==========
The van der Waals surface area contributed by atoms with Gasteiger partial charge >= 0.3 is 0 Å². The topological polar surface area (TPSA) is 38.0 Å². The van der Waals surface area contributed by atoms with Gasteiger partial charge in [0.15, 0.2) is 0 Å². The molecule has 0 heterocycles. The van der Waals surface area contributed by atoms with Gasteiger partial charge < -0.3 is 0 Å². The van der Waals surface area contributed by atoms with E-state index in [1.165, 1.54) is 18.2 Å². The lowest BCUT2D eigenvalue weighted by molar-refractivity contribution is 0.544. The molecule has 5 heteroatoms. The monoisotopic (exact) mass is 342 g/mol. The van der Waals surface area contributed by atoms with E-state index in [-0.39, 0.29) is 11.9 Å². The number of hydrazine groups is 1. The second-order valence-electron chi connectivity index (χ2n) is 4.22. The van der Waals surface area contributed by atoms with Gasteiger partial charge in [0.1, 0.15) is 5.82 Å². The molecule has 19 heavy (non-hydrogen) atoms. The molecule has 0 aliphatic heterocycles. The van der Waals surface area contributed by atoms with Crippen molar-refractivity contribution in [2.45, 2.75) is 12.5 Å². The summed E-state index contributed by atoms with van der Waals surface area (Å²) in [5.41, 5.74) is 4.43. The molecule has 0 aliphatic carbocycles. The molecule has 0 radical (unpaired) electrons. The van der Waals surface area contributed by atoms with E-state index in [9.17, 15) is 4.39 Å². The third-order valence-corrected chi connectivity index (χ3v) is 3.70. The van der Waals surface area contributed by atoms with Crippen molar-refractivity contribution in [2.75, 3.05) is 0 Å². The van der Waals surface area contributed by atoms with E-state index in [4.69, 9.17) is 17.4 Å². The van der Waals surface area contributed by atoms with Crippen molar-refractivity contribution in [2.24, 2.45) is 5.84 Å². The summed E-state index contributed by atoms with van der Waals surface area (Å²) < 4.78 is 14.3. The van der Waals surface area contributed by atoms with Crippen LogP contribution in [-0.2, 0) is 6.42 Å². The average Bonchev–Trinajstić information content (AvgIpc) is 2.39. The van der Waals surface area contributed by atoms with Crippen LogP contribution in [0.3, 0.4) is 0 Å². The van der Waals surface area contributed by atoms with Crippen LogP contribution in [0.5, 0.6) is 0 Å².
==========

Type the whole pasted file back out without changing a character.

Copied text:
The van der Waals surface area contributed by atoms with Gasteiger partial charge >= 0.3 is 0 Å². The topological polar surface area (TPSA) is 38.0 Å². The van der Waals surface area contributed by atoms with Gasteiger partial charge in [0.15, 0.2) is 0 Å². The molecule has 0 heterocycles. The van der Waals surface area contributed by atoms with Gasteiger partial charge < -0.3 is 0 Å². The van der Waals surface area contributed by atoms with E-state index in [1.165, 1.54) is 18.2 Å². The lowest BCUT2D eigenvalue weighted by molar-refractivity contribution is 0.544. The molecule has 5 heteroatoms. The monoisotopic (exact) mass is 342 g/mol. The van der Waals surface area contributed by atoms with E-state index in [-0.39, 0.29) is 11.9 Å². The number of hydrazine groups is 1. The second-order valence-electron chi connectivity index (χ2n) is 4.22. The van der Waals surface area contributed by atoms with Gasteiger partial charge in [0.1, 0.15) is 5.82 Å². The molecule has 19 heavy (non-hydrogen) atoms. The molecule has 0 aliphatic heterocycles. The van der Waals surface area contributed by atoms with Crippen molar-refractivity contribution in [2.45, 2.75) is 12.5 Å². The summed E-state index contributed by atoms with van der Waals surface area (Å²) in [5.41, 5.74) is 4.43. The molecule has 0 aliphatic carbocycles. The molecule has 0 radical (unpaired) electrons. The van der Waals surface area contributed by atoms with E-state index in [9.17, 15) is 4.39 Å². The third-order valence-corrected chi connectivity index (χ3v) is 3.70. The van der Waals surface area contributed by atoms with Crippen molar-refractivity contribution in [2.75, 3.05) is 0 Å². The van der Waals surface area contributed by atoms with E-state index in [4.69, 9.17) is 17.4 Å². The van der Waals surface area contributed by atoms with Crippen molar-refractivity contribution in [2.24, 2.45) is 5.84 Å². The summed E-state index contributed by atoms with van der Waals surface area (Å²) < 4.78 is 14.3. The van der Waals surface area contributed by atoms with Crippen LogP contribution in [-0.2, 0) is 6.42 Å². The average Bonchev–Trinajstić information content (AvgIpc) is 2.39. The van der Waals surface area contributed by atoms with Crippen LogP contribution in [0.3, 0.4) is 0 Å². The van der Waals surface area contributed by atoms with Crippen LogP contribution in [0.5, 0.6) is 0 Å².